Lon and Berrie had no children of their own, but their generosity and dedication to youth is marked by their establishment of an outdoor school in Lon's beloved Clarno land. They spent a year of weekends stockpiling rocks away from where the kitchen, dining room, and tents would be placed. Lon drew his plans well for this school whose textbooks he knew he could unfold for all who would come. No other man could hold so many spellbound wit h the story of the geologic ages as he did on the top of Red Hill with his "sermon on the mount."

Camp Hancock in its early days. (Photo courtesy Ed Bushby)

The spot he chose for the site of his first outdoor school later became known as Camp Hancock. It is now a place name on all Oregon maps and is described by Lewis L. McArthur in his book Oregon Geographic Names: "Camp Hancock, Wheeler County. Camp Hancock is a memorial to Lon W. Hancock, an amateur paleontologist and geologist. Hancock was born in Harrison, Arkansas in 1884. He left school at an early age and spent most of his adult life as a Post Office employee in Portland. He had an abounding interest in fossil hunting and during the 1945 he began taking young boys on outings in the Clarno area. These became more complex and in 1951 Lon and his wife look (fourteen boys and ten volunteer staff members for the first formal twelve day summer camp at Camp Hancock under the sponsorship of the Oregon Museum of Science and Industry. Interest grew apace and the early tent camp has grown to a modern, well-equipped facility. Hancock died in 1961and left his collection of more than 10,000 fossils and artifacts to OMSI" (McArthur, 1974, p. 111-112). Truly, as is inscribed on Lon's posthumously awarded OMSI trophy , he was "A devoted paleontologist who dedicated his future so that others could learn of the past."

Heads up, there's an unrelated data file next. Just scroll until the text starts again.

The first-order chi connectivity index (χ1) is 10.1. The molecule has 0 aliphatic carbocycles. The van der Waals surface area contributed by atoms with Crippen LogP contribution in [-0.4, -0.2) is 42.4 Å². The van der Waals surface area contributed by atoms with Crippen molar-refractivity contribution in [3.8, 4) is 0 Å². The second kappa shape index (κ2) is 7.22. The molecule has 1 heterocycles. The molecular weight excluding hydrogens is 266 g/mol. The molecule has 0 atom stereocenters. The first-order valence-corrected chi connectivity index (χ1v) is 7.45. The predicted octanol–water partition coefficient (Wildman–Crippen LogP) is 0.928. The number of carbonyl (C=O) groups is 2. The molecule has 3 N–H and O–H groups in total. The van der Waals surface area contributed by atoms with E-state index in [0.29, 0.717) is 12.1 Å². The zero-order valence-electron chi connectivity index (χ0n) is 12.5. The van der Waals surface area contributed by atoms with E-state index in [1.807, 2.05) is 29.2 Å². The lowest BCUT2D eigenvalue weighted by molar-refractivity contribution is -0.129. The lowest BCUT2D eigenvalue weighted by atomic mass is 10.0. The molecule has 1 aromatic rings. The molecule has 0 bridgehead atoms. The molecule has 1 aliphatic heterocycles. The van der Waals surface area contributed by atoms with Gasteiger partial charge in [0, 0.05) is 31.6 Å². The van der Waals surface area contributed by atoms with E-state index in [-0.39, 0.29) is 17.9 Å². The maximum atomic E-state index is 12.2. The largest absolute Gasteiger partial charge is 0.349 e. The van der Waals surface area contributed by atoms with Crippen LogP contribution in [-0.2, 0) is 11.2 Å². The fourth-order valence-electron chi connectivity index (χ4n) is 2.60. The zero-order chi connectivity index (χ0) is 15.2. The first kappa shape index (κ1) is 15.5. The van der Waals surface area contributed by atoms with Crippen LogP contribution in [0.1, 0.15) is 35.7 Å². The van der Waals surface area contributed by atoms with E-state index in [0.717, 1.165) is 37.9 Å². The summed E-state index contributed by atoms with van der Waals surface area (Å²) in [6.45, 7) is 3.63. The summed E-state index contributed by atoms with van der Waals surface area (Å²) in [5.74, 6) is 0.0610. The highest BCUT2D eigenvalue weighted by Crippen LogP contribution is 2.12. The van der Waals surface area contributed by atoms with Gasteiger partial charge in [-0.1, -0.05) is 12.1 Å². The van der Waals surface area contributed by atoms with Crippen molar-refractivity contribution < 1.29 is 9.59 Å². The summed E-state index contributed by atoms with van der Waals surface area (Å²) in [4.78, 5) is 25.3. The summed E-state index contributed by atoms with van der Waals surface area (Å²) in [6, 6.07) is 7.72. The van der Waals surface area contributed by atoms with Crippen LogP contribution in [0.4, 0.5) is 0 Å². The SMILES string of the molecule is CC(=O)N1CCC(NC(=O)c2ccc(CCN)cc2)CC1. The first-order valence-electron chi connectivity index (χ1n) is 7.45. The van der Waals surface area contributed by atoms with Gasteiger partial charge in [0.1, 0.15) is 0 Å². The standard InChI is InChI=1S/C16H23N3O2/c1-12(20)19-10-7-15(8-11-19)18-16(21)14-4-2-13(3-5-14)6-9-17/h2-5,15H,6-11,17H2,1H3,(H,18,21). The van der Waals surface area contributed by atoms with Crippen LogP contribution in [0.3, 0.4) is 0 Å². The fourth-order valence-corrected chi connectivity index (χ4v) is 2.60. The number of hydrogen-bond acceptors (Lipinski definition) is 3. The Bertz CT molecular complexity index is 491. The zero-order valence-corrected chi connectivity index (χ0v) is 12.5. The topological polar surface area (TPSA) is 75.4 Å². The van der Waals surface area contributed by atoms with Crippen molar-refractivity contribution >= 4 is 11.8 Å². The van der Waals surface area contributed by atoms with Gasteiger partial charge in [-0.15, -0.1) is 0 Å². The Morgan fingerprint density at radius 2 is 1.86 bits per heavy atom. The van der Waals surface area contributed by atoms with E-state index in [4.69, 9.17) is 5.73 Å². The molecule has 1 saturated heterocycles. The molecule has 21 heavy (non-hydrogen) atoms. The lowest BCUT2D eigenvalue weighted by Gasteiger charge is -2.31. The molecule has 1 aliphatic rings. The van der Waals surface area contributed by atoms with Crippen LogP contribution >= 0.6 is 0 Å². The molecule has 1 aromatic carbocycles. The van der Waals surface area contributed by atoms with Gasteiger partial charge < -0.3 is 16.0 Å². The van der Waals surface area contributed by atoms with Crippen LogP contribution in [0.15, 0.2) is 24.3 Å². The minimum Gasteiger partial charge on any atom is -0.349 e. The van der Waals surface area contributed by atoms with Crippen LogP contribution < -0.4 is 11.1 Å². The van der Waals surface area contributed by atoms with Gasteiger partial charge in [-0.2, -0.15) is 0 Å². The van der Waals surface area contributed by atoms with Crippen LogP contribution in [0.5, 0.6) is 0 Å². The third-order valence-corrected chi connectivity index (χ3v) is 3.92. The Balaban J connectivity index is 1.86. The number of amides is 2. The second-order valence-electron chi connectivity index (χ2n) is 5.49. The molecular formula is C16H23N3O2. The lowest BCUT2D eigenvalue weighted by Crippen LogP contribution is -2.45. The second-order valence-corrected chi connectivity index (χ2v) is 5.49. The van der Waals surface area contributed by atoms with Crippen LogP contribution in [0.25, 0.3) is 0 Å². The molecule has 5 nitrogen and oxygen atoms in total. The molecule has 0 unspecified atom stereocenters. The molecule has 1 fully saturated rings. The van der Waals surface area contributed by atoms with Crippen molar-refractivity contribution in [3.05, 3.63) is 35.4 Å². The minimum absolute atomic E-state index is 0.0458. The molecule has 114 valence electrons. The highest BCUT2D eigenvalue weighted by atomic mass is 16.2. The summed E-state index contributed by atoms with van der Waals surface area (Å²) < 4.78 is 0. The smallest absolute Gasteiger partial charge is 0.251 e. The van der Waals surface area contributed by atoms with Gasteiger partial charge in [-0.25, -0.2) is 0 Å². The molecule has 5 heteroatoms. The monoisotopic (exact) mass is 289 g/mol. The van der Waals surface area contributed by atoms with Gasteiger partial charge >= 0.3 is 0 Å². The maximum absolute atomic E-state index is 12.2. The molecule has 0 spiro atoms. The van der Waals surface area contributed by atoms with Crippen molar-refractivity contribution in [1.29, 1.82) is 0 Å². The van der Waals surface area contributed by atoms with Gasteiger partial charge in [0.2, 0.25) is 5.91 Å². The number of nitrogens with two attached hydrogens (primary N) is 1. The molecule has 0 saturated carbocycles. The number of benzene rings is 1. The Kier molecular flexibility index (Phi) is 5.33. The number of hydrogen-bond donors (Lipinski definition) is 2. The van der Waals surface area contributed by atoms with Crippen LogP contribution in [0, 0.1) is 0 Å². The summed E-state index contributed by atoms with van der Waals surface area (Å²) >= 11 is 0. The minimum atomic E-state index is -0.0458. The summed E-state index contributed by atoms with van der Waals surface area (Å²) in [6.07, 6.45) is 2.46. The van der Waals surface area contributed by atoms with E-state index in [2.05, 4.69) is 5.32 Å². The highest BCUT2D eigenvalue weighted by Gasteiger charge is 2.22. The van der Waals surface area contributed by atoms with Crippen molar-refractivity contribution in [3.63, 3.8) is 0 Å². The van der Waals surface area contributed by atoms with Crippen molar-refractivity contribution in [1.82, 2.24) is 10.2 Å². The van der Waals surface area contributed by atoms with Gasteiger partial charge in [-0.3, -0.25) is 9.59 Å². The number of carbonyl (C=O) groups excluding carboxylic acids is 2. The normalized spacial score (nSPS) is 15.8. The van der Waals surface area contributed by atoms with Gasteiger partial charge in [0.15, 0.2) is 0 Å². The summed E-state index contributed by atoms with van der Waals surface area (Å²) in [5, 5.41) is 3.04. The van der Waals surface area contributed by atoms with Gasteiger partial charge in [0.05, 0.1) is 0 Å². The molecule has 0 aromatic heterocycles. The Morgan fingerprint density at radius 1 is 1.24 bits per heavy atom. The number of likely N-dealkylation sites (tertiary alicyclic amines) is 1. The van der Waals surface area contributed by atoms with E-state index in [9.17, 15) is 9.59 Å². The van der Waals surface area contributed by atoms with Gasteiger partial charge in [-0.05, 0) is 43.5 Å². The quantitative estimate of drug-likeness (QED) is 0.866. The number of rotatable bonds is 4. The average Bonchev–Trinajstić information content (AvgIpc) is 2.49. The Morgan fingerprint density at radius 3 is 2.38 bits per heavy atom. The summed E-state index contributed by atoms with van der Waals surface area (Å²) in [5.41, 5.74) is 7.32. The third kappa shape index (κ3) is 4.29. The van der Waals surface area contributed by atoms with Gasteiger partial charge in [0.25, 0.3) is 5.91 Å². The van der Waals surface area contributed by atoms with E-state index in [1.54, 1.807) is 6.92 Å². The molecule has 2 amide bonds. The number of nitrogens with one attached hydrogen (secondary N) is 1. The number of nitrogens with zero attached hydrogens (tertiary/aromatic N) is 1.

About Author Viola Oberson

by Mary Lou Oberson)

As a child, I spent my weekends on geology field trips with my parents, Louis and Viola Oberson. During the 1950's, we caravanned with GSOC all over Oregon to study firsthand and explore.  My mother had never really been interested in the sciences until she met and married my dad, who was a charter member of the GSOC, and taught high school science.  They met at Roosevelt High School where my mother taught English and Journalism.  It was not long before she realized her inner rock hound, began to enjoy the trips to various points of interest, and soon was hooked!  From the early days in the 1940's, my mother began to take on a more active role in the Society by writing and directing skits for the annual picnic entertainment, becoming the newsletter editor, organizing the weekly lunches, and eventually becoming President in the Society's 50th year.  Her journey with my dad from knowing little about geology in the beginning to becoming President is exemplified in several pieces of writing. She found a way to incorporate her training in journalism with her newfound knowledge of geology by writing about Lon Hancock, her friend, and their devotion to the creation of a Natural History Museum.